MLisp :''"MLisp" is also another name for Mocklisp Gosling Emacs (often shortened to "Gosmacs" or "gmacs") is a discontinued Emacs implementation written in 1981 by James Gosling James Arthur Gosling, often referred to as "Dr. Java", Order of ...
by Horace Enea and
CGOL CGOL (pronounced ''"see goll"'') is an alternative syntax featuring an extensible algebraic notation for the . It was designed for by and subsequently ported to . The notation of CGOL is a traditional , in the style of , rather than Lisp's tr ...
by
Vaughan Pratt Vaughan Pratt (born April 12, 1944) is a Professor Emeritus at Stanford University , mottoeng = "The wind of freedom blows" , type = Private university, Private research university , academic_affiliations = Association of American Universitie ...
. Lisp was first implemented by Steve Russell on an
IBM 704 The IBM 704, introduced by IBM International Business Machines Corporation (IBM) is an American multinational technology company headquartered in Armonk, New York, with operations in over 170 countries. The company began in 1911, founde ...
computer using
punched card A punched card (also punch cardSteven Pinker, in ''The Stuff of Thought'', Viking, 2007, p.362, notes the loss of ''-ed'' in pronunciation ''as it did in ice cream, mincemeat, and box set, formerly iced cream, minced meat, and boxed set.'' or p ...

punched card
s. Russell had read McCarthy's paper and realized (to McCarthy's surprise) that the Lisp ''eval'' function could be implemented in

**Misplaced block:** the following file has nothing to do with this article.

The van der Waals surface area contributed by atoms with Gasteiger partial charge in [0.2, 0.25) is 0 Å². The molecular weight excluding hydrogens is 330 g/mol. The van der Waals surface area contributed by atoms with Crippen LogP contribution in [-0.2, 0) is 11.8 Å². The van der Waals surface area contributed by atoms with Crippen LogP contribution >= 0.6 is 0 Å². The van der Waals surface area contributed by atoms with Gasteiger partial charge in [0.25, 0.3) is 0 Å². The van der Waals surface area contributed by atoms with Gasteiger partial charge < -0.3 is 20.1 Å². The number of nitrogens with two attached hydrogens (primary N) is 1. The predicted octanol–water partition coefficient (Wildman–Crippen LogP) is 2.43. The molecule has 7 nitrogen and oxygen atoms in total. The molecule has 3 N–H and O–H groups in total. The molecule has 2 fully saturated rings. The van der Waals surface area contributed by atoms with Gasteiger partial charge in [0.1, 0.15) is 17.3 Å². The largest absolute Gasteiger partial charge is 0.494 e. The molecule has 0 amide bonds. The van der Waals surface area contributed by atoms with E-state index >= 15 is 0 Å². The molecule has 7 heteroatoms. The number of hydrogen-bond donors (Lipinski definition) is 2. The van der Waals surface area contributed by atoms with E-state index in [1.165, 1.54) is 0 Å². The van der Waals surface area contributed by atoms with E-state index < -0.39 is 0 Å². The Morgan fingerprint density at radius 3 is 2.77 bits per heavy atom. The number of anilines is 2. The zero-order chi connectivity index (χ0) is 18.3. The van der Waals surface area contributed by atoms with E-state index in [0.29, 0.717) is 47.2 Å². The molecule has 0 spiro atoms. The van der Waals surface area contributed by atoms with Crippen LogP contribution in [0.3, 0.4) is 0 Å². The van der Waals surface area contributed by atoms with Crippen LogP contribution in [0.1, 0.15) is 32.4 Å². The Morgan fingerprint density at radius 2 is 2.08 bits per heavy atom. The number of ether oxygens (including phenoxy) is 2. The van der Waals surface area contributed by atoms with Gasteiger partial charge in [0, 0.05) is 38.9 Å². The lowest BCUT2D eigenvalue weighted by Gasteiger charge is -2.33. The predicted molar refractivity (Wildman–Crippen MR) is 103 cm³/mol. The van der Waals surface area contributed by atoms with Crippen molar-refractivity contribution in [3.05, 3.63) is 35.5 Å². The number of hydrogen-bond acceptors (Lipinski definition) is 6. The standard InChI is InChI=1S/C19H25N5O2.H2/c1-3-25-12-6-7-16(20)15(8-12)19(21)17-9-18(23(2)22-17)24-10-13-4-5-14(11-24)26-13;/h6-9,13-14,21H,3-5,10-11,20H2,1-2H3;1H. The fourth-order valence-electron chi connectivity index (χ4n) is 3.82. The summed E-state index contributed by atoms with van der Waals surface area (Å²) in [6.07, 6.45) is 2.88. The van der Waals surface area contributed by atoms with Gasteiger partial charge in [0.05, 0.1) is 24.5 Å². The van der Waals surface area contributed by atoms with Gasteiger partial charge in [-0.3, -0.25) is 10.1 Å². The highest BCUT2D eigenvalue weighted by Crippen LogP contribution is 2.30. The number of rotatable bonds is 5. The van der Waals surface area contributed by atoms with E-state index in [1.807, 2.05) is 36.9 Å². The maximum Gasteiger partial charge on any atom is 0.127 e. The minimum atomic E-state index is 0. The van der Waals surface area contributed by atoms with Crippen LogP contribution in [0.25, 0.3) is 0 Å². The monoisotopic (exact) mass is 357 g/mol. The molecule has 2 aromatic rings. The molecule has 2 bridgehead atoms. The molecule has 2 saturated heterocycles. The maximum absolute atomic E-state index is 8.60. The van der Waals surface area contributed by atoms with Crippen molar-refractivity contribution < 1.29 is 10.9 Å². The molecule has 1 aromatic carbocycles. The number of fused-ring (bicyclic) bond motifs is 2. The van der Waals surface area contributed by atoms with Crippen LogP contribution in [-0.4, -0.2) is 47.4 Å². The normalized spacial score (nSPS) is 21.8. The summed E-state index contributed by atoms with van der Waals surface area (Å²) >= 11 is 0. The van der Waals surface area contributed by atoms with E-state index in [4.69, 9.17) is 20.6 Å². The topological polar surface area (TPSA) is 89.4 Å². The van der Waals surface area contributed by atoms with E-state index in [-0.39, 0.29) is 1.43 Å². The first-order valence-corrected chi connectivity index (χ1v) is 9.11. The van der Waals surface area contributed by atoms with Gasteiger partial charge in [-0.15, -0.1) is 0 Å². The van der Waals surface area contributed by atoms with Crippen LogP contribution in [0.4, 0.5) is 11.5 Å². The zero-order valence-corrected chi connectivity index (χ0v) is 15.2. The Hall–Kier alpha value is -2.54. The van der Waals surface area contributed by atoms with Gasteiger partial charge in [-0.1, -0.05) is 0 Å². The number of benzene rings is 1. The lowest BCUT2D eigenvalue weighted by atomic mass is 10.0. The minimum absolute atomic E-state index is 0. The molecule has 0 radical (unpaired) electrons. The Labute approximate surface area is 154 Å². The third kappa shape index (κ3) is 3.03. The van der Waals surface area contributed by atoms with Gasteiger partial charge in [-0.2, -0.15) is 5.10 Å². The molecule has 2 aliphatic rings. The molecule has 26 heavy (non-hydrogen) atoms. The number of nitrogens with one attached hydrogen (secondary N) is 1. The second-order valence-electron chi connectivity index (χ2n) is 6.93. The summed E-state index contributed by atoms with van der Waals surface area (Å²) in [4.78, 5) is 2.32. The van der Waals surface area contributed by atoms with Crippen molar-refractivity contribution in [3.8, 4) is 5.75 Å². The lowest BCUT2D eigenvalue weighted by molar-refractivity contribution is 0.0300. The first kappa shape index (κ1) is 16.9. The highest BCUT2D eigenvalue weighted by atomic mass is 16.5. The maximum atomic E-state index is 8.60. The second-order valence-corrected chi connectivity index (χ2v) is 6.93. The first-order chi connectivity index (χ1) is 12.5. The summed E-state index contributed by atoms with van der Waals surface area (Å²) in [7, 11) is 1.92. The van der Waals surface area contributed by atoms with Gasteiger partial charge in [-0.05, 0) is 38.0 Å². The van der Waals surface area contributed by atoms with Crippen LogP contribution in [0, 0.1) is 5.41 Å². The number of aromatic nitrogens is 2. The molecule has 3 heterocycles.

machine code In computer programming Computer programming is the process of designing and building an executable computer program to accomplish a specific computing result or to perform a particular task. Programming involves tasks such as analysis, ge ...
. According to McCarthy, Paul Graham in '' Hackers & Painters'', p. 185:
"Steve Russell said, look, why don't I program this ''eval'' ... and I said to him, ho, ho, you're confusing theory with practice, this ''eval'' is intended for reading, not for computing. But he went ahead and did it. That is, he
compiled In computing, a compiler is a computer program that Translator (computing), translates computer code written in one programming language (the ''source'' language) into another language (the ''target'' language). The name "compiler" is primarily ...
the ''eval'' in my paper into
IBM 704 The IBM 704, introduced by IBM International Business Machines Corporation (IBM) is an American multinational technology company headquartered in Armonk, New York, with operations in over 170 countries. The company began in 1911, founde ...
machine code, fixing bug, and then advertised this as a Lisp interpreter, which it certainly was. So at that point Lisp had essentially the form that it has today ..."
The result was a working Lisp interpreter which could be used to run Lisp programs, or more properly, "evaluate Lisp expressions". Two assembly language macros for the
IBM 704 The IBM 704, introduced by IBM International Business Machines Corporation (IBM) is an American multinational technology company headquartered in Armonk, New York, with operations in over 170 countries. The company began in 1911, founde ...
became the primitive operations for decomposing lists: (''Contents of the Address part of Register'' number) and (''Contents of the Decrement part of Register'' number), where "register" refers to registers of the computer's